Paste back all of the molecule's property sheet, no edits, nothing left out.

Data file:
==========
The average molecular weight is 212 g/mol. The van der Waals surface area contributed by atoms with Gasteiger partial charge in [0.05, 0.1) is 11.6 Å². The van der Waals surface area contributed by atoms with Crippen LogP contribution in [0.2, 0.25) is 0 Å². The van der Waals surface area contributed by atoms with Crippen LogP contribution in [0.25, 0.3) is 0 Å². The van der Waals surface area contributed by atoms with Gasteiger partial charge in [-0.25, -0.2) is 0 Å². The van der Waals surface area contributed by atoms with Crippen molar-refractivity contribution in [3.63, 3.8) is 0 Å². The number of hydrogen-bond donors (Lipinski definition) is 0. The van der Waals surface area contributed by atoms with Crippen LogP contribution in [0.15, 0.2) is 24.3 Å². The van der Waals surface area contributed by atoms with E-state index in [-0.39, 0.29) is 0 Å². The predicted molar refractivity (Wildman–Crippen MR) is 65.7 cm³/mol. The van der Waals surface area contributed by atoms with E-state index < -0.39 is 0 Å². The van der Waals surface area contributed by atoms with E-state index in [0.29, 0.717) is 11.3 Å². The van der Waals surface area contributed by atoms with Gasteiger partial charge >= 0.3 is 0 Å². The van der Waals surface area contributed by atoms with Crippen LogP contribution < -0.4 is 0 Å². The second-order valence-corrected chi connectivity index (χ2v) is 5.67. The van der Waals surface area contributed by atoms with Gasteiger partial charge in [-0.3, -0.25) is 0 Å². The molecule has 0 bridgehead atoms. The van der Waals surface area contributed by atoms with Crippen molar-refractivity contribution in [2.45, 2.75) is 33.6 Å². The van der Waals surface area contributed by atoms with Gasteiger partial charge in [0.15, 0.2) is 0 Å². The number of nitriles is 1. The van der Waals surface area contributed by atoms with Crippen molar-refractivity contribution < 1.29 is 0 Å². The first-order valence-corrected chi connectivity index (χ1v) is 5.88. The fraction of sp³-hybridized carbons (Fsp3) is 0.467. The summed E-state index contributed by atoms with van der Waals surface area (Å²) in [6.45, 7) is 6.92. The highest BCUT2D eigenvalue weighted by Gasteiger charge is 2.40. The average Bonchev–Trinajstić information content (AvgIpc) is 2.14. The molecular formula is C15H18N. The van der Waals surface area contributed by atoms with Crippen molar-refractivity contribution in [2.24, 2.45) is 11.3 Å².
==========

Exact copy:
The average molecular weight is 212 g/mol. The van der Waals surface area contributed by atoms with Gasteiger partial charge in [0.05, 0.1) is 11.6 Å². The van der Waals surface area contributed by atoms with Crippen LogP contribution in [0.2, 0.25) is 0 Å². The van der Waals surface area contributed by atoms with Crippen LogP contribution in [0.25, 0.3) is 0 Å². The van der Waals surface area contributed by atoms with Gasteiger partial charge in [-0.25, -0.2) is 0 Å². The van der Waals surface area contributed by atoms with Crippen molar-refractivity contribution in [3.63, 3.8) is 0 Å². The number of hydrogen-bond donors (Lipinski definition) is 0. The van der Waals surface area contributed by atoms with Crippen LogP contribution in [0.15, 0.2) is 24.3 Å². The van der Waals surface area contributed by atoms with E-state index in [-0.39, 0.29) is 0 Å². The predicted molar refractivity (Wildman–Crippen MR) is 65.7 cm³/mol. The van der Waals surface area contributed by atoms with E-state index < -0.39 is 0 Å². The van der Waals surface area contributed by atoms with E-state index in [0.29, 0.717) is 11.3 Å². The van der Waals surface area contributed by atoms with Gasteiger partial charge >= 0.3 is 0 Å². The van der Waals surface area contributed by atoms with Crippen LogP contribution < -0.4 is 0 Å². The second-order valence-corrected chi connectivity index (χ2v) is 5.67. The van der Waals surface area contributed by atoms with Gasteiger partial charge in [-0.3, -0.25) is 0 Å². The molecule has 0 bridgehead atoms. The van der Waals surface area contributed by atoms with Crippen molar-refractivity contribution in [2.45, 2.75) is 33.6 Å². The van der Waals surface area contributed by atoms with Gasteiger partial charge in [0.15, 0.2) is 0 Å². The number of nitriles is 1. The van der Waals surface area contributed by atoms with Crippen molar-refractivity contribution < 1.29 is 0 Å². The first-order valence-corrected chi connectivity index (χ1v) is 5.88. The fraction of sp³-hybridized carbons (Fsp3) is 0.467. The summed E-state index contributed by atoms with van der Waals surface area (Å²) in [6.45, 7) is 6.92. The highest BCUT2D eigenvalue weighted by Gasteiger charge is 2.40. The average Bonchev–Trinajstić information content (AvgIpc) is 2.14. The molecular formula is C15H18N. The van der Waals surface area contributed by atoms with Crippen molar-refractivity contribution in [2.24, 2.45) is 11.3 Å².